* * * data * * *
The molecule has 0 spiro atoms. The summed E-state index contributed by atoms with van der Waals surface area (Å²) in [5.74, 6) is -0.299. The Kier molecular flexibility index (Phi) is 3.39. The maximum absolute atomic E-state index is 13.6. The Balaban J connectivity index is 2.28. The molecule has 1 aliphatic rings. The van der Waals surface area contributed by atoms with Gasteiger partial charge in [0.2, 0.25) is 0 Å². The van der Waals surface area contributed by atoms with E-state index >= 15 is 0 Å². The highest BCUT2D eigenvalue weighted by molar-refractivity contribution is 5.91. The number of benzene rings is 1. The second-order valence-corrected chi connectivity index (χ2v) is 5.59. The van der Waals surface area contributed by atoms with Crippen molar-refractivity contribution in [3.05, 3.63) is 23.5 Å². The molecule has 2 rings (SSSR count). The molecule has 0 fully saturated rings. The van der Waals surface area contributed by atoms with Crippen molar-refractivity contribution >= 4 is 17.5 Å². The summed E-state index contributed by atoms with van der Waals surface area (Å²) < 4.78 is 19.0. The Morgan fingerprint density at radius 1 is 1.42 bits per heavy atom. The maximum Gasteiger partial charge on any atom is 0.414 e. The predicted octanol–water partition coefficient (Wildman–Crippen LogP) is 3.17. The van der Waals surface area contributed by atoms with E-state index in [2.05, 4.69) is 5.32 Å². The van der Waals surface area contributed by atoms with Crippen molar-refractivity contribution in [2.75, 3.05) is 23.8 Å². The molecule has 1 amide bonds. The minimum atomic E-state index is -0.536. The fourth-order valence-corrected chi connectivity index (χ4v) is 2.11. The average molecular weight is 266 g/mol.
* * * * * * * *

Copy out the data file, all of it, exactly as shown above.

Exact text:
The molecule has 0 spiro atoms. The summed E-state index contributed by atoms with van der Waals surface area (Å²) in [5.74, 6) is -0.299. The Kier molecular flexibility index (Phi) is 3.39. The maximum absolute atomic E-state index is 13.6. The Balaban J connectivity index is 2.28. The molecule has 1 aliphatic rings. The van der Waals surface area contributed by atoms with Gasteiger partial charge in [0.2, 0.25) is 0 Å². The van der Waals surface area contributed by atoms with E-state index >= 15 is 0 Å². The highest BCUT2D eigenvalue weighted by molar-refractivity contribution is 5.91. The number of benzene rings is 1. The second-order valence-corrected chi connectivity index (χ2v) is 5.59. The van der Waals surface area contributed by atoms with Crippen molar-refractivity contribution in [3.05, 3.63) is 23.5 Å². The molecule has 2 rings (SSSR count). The molecule has 0 fully saturated rings. The van der Waals surface area contributed by atoms with Crippen molar-refractivity contribution >= 4 is 17.5 Å². The summed E-state index contributed by atoms with van der Waals surface area (Å²) < 4.78 is 19.0. The Morgan fingerprint density at radius 1 is 1.42 bits per heavy atom. The maximum Gasteiger partial charge on any atom is 0.414 e. The predicted octanol–water partition coefficient (Wildman–Crippen LogP) is 3.17. The van der Waals surface area contributed by atoms with E-state index in [2.05, 4.69) is 5.32 Å². The van der Waals surface area contributed by atoms with Crippen molar-refractivity contribution in [2.75, 3.05) is 23.8 Å². The molecule has 1 amide bonds. The minimum atomic E-state index is -0.536. The fourth-order valence-corrected chi connectivity index (χ4v) is 2.11. The average molecular weight is 266 g/mol.